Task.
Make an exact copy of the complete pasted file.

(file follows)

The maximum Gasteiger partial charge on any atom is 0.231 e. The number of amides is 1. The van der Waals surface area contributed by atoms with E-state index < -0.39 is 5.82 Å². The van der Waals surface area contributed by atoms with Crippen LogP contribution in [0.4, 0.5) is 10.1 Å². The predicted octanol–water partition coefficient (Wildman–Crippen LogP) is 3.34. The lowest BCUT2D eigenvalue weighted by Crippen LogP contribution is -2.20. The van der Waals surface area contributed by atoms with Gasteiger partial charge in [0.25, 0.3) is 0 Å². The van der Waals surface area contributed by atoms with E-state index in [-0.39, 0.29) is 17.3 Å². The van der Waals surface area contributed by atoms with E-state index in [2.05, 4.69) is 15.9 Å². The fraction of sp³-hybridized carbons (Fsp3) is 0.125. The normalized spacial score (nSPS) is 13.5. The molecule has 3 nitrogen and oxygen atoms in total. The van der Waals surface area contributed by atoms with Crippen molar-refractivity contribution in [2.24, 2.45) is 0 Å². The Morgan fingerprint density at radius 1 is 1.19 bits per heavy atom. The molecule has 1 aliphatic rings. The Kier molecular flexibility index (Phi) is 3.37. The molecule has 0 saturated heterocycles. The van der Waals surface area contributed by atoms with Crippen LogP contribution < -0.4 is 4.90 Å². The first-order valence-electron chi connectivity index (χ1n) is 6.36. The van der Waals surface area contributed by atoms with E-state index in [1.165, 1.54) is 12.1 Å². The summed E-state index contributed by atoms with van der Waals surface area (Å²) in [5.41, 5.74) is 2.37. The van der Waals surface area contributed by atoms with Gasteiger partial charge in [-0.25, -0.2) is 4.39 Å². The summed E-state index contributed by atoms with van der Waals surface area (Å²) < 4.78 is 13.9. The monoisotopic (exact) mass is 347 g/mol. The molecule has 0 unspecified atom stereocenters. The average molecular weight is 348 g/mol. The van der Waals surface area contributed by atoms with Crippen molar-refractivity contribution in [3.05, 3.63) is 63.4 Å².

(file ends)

The maximum Gasteiger partial charge on any atom is 0.231 e. The number of amides is 1. The van der Waals surface area contributed by atoms with E-state index < -0.39 is 5.82 Å². The van der Waals surface area contributed by atoms with Crippen LogP contribution in [0.4, 0.5) is 10.1 Å². The predicted octanol–water partition coefficient (Wildman–Crippen LogP) is 3.34. The lowest BCUT2D eigenvalue weighted by Crippen LogP contribution is -2.20. The van der Waals surface area contributed by atoms with Gasteiger partial charge in [0.25, 0.3) is 0 Å². The van der Waals surface area contributed by atoms with E-state index in [-0.39, 0.29) is 17.3 Å². The van der Waals surface area contributed by atoms with E-state index in [2.05, 4.69) is 15.9 Å². The fraction of sp³-hybridized carbons (Fsp3) is 0.125. The normalized spacial score (nSPS) is 13.5. The molecule has 3 nitrogen and oxygen atoms in total. The van der Waals surface area contributed by atoms with Crippen molar-refractivity contribution in [2.24, 2.45) is 0 Å². The Morgan fingerprint density at radius 1 is 1.19 bits per heavy atom. The molecule has 1 aliphatic rings. The Kier molecular flexibility index (Phi) is 3.37. The molecule has 0 saturated heterocycles. The van der Waals surface area contributed by atoms with Crippen LogP contribution < -0.4 is 4.90 Å². The first-order valence-electron chi connectivity index (χ1n) is 6.36. The van der Waals surface area contributed by atoms with E-state index in [1.165, 1.54) is 12.1 Å². The summed E-state index contributed by atoms with van der Waals surface area (Å²) in [5.41, 5.74) is 2.37. The van der Waals surface area contributed by atoms with Gasteiger partial charge in [-0.25, -0.2) is 4.39 Å². The summed E-state index contributed by atoms with van der Waals surface area (Å²) < 4.78 is 13.9. The monoisotopic (exact) mass is 347 g/mol. The molecule has 0 unspecified atom stereocenters. The average molecular weight is 348 g/mol. The van der Waals surface area contributed by atoms with Crippen molar-refractivity contribution in [3.05, 3.63) is 63.4 Å².